DispatcherTimer Class


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A timer that is integrated into the Dispatcher queue which is processed at a specified interval of time and at a specified priority.

Namespace:   System.Windows.Threading
Assembly:  WindowsBase (in WindowsBase.dll)


public class DispatcherTimer


Initializes a new instance of the DispatcherTimer class.


Initializes a new instance of the DispatcherTimer class which processes timer events at the specified priority.

System_CAPS_pubmethodDispatcherTimer(DispatcherPriority, Dispatcher)

Initializes a new instance of the DispatcherTimer class which runs on the specified Dispatcher at the specified priority.

System_CAPS_pubmethodDispatcherTimer(TimeSpan, DispatcherPriority, EventHandler, Dispatcher)

Initializes a new instance of the DispatcherTimer class which uses the specified time interval, priority, event handler, and Dispatcher.


Gets the Dispatcher associated with this DispatcherTimer.


Gets or sets the period of time between timer ticks.


Gets or sets a value that indicates whether the timer is running.


Gets or sets a user-defined data object.


Determines whether the specified object is equal to the current object.(Inherited from Object.)


Allows an object to try to free resources and perform other cleanup operations before it is reclaimed by garbage collection.(Inherited from Object.)


Serves as the default hash function. (Inherited from Object.)


Gets the Type of the current instance.(Inherited from Object.)


Creates a shallow copy of the current Object.(Inherited from Object.)


Starts the DispatcherTimer.


Stops the DispatcherTimer.


Returns a string that represents the current object.(Inherited from Object.)


Occurs when the timer interval has elapsed.

The DispatcherTimer is reevaluated at the top of every Dispatcher loop.

Timers are not guaranteed to execute exactly when the time interval occurs, but they are guaranteed to not execute before the time interval occurs. This is because DispatcherTimer operations are placed on the Dispatcher queue like other operations. When the DispatcherTimer operation executes is dependent on the other jobs in the queue and their priorities.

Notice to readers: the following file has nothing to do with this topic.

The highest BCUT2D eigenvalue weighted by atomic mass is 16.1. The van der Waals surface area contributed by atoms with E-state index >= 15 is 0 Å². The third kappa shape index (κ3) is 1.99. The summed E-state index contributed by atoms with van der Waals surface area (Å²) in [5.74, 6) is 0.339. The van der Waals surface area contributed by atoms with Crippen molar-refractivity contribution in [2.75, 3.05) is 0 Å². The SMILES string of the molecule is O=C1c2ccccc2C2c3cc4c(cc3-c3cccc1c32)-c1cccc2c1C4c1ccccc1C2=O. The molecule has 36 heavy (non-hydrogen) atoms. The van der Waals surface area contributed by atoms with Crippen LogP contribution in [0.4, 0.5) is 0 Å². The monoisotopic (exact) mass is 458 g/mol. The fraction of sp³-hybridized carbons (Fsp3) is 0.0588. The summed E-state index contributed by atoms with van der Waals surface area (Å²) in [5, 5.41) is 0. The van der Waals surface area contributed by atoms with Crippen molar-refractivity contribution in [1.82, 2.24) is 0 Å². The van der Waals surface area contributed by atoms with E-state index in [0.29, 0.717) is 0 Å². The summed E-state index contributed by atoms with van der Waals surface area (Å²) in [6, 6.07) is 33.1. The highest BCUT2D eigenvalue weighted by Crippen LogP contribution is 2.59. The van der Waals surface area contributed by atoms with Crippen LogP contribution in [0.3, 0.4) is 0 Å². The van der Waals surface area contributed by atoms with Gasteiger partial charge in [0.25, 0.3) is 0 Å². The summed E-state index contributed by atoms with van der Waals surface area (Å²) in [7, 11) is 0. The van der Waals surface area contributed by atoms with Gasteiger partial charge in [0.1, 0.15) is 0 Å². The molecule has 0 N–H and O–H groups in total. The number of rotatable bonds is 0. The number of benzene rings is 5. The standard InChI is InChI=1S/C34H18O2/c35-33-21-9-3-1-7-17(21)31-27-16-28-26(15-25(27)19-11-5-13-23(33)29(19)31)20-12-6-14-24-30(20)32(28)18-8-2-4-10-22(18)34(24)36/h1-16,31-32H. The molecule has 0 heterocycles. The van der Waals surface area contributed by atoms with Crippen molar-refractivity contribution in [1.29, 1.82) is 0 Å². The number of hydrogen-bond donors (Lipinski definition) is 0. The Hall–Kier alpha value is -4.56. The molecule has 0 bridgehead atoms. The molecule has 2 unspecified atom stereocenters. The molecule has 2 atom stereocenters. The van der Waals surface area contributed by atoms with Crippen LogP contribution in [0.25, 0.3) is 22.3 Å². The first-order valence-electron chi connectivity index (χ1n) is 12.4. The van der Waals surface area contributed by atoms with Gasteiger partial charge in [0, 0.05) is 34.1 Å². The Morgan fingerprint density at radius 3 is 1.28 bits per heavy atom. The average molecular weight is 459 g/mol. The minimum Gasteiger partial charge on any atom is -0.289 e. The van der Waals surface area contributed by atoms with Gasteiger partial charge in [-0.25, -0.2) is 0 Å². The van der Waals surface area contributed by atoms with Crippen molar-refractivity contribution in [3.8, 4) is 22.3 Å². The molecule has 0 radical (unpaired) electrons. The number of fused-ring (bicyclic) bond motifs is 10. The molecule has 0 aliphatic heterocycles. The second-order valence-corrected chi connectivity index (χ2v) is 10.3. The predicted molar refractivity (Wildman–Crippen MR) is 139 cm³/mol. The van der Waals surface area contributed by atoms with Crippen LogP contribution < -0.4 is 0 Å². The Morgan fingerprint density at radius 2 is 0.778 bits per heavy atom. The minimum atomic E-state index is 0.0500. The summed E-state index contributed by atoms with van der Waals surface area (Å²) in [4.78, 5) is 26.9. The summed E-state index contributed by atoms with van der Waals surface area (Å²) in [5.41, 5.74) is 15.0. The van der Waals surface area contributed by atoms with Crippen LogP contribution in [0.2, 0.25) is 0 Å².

If a System.Timers.Timer is used in a WPF application, it is worth noting that the System.Timers.Timer runs on a different thread then the user interface (UI) thread. In order to access objects on the user interface (UI) thread, it is necessary to post the operation onto the Dispatcher of the user interface (UI) thread using Invoke or BeginInvoke. Reasons for using a DispatcherTimer opposed to a System.Timers.Timer are that the DispatcherTimer runs on the same thread as the Dispatcher and a DispatcherPriority can be set on the DispatcherTimer.

A DispatcherTimer will keep an object alive whenever the object's methods are bound to the timer.

The following example creates a DispatcherTimer that updates the contents of a Label and calls the InvalidateRequerySuggested method on the CommandManager.

A DispatcherTimer object named dispatcherTimer is created. The event handler dispatcherTimer_Tick is added to the Tick event of dispatcherTimer. The Interval is set to 1 second using a TimeSpan object, and the timer is started.

//  DispatcherTimer setup
dispatcherTimer = new System.Windows.Threading.DispatcherTimer();
dispatcherTimer.Tick += new EventHandler(dispatcherTimer_Tick);
dispatcherTimer.Interval = new TimeSpan(0,0,1);

The Tick event handler updates a Label that displays the current second, and it calls InvalidateRequerySuggested on the CommandManager.

//  System.Windows.Threading.DispatcherTimer.Tick handler
//  Updates the current seconds display and calls
//  InvalidateRequerySuggested on the CommandManager to force 
//  the Command to raise the CanExecuteChanged event.
private void dispatcherTimer_Tick(object sender, EventArgs e)
    // Updating the Label which displays the current second
    lblSeconds.Content = DateTime.Now.Second;

    // Forcing the CommandManager to raise the RequerySuggested event

.NET Framework
Available since 3.0
Available since 2.0
Windows Phone Silverlight
Available since 7.0

Any public static ( Shared in Visual Basic) members of this type are thread safe. Any instance members are not guaranteed to be thread safe.

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